War of the Rebellion: Serial 074 Page 0129 Chapter L. REPORTS, ETC. - ARMY OF THE TENNESSEE.

Search Civil War Official Records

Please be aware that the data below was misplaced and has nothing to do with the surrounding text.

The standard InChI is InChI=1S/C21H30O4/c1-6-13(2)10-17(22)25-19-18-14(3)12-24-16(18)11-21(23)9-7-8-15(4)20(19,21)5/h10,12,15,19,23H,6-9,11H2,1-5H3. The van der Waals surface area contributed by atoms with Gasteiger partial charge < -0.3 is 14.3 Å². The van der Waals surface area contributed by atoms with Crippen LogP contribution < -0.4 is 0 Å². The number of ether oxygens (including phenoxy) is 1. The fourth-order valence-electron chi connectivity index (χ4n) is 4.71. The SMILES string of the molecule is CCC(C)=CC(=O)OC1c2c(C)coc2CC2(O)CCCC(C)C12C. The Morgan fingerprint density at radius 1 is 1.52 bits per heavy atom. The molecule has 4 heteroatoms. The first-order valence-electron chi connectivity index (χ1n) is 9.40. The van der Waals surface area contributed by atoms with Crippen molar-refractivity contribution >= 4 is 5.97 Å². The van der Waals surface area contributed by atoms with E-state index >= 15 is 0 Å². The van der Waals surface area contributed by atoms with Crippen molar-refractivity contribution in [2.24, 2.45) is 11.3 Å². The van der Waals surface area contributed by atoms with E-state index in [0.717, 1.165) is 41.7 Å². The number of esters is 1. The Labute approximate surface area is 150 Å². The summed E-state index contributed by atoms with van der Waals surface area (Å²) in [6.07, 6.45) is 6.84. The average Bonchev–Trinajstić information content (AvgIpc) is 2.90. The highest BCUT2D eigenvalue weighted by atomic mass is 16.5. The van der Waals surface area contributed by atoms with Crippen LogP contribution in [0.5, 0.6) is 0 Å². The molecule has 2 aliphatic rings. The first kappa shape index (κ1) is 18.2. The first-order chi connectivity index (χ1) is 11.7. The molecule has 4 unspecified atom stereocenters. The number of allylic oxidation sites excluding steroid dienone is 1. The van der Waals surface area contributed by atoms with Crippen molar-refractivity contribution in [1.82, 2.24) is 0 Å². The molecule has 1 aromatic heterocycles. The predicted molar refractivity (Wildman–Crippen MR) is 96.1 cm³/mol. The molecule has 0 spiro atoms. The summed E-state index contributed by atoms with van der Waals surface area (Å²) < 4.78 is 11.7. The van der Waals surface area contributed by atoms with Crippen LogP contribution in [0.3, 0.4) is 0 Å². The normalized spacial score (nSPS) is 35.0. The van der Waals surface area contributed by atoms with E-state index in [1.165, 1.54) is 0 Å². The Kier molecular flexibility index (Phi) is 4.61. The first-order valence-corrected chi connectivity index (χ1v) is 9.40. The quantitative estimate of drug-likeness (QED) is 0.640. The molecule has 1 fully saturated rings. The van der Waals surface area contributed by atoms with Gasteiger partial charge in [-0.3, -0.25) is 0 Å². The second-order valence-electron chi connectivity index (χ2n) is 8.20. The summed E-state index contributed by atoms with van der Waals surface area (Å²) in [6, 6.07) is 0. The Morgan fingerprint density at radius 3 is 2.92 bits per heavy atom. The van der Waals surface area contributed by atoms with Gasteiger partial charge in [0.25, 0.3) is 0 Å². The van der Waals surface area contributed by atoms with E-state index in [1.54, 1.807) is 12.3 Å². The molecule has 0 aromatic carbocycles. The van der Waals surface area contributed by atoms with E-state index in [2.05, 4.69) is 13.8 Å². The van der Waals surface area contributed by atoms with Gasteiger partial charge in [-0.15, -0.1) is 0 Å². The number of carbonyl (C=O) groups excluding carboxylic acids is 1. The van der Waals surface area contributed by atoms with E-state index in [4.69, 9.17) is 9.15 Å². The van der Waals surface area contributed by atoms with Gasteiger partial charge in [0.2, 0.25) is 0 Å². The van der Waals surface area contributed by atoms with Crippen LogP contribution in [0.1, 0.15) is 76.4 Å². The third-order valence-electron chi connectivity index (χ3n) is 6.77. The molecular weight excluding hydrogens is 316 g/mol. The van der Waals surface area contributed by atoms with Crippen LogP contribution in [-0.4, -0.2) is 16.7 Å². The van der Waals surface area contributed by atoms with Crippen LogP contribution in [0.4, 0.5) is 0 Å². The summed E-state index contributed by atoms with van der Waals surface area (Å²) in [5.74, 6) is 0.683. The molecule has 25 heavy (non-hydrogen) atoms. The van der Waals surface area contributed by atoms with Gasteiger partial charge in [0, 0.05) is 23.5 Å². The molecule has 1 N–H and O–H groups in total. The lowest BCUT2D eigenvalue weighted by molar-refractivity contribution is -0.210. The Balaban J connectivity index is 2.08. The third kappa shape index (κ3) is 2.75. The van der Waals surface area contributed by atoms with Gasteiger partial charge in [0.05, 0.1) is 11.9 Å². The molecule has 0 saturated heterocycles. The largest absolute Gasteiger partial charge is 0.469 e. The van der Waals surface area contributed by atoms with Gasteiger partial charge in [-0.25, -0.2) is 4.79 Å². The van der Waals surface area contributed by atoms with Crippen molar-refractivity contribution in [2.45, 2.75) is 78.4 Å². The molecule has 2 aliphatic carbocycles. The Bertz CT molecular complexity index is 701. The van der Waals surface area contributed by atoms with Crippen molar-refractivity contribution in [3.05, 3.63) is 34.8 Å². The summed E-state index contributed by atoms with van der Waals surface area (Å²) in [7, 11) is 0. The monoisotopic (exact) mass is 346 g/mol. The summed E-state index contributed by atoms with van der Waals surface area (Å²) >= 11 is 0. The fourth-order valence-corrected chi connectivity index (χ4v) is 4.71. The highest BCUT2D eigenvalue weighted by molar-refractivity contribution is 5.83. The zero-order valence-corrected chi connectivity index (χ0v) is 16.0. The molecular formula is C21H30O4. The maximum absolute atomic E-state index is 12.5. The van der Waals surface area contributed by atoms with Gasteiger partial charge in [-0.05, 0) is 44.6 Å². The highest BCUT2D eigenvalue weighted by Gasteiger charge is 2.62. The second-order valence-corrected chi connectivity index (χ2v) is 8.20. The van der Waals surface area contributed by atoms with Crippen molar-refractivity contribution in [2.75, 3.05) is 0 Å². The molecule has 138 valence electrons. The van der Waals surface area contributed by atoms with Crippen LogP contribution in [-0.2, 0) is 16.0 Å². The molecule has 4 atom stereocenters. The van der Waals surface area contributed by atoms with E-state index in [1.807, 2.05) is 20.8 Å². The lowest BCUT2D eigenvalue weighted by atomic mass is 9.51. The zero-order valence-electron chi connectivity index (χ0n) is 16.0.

morning of May 23. Crossing Etowah River by Wooley's Bridge, and passing Euharlee Creek and Van Wert, we struck the enemy's out-posts at Pumpkin Vine Creek, three miles west of Dallas, Ga., on the morning of May 25, 1864. The following day we advanced to-ward the last-mentioned place, dislodging the rebel forces, who held it, after a short skirmish. In pursuing them, however, we came upon the enemy in force, and well posted in a strongly intrenched position, about one mile southeast of Dallas. In pursuance of orders from the major-general commanding army corps, I deployed Colonel Williamson's (Second) brigade on the left of the Second Division, which, being in advance, had already engaged the enemy. Availing myself of a high ridge almost parallel to the enemy's works, I directed Colonel Williamson to throw up a line of rifle-pits. During the night the Sixteenth Army Corps was to connect with the left of Colonel Williamson's line. The First and Third Brigades of my division were ordered to deploy in reserve in an open field, the Third in rear of Second Brigade, the First Brigade to the left of the Third. The intermediate ground between the First and Third Brigades, in reserve, and the Second Brigade, in front, as well as all the ground in front, was very thick timber; I, therefore, to facilitate communication between the lines, had roads cut along and between them. The enemy opposed these operations persistently, and attempted repeatedly, during the evening and night of 26th, to drive Colonel Williamson back, all of which attempts this officer succeeded in repelling. Before daybreak, however, on the following day (May 27), he reported large masses of the enemy moving toward his left flank, where the Sixteenth Corps had not, as yet, made connection. After reconnoitering that part of my position thoroughly, I ordered Colonel Wangelin, at 5 a.m., to deploy his brigade in two lines on the left of the order was given, and its execution being barely commenced, the rebels attacked on the left flank of Second Brigade, throwing an enfilading fire into its lines, and compelling them to fall back, in spite of the desperate resistance of Colonel Williamson's command. At this juncture I arrived on the scene of attack with the head of the Third Brigade, and immediately ordered the leading regiment (Twelfth Missouri Infantry) to deploy and throw out skirmishers. Captain Albert F. Affleck (a here, since killed) executed the deployment of the skirmishers under a terrible fire. Lieutenant Colonel Jacob Kaercher formed his regiment (Twelfth Missouri) in support of the skirmishers and at once advanced. The attacking rebels yielded slowly to the determined advance of the Twelfth Missouri; the Twenty-ninth and Thirty-first Missouri (Lieutenant-Colonel Gage commanding the combined battalion) were deployed on the left of the Twelfth Missouri, and, throwing the left of the line of these regiments well forward, we soon gained all the ground lost at the outset of the rebel attack, and more, too. I afterward ordered General Woods, with the First Brigade, to relieve the Second Brigade, which had been under fire ever since we arrived near Dallas, the Second Brigade. Then Sixteenth Army Corps also came up and made close connection with the left of Third Brigade. The lines were now well established and intrenched; two sections of light 12-pounder guns (Fourth Ohio Battery, Captain G. Froehlich's) were placed in battery on the key point of my position, sweeping its front completely. I refer to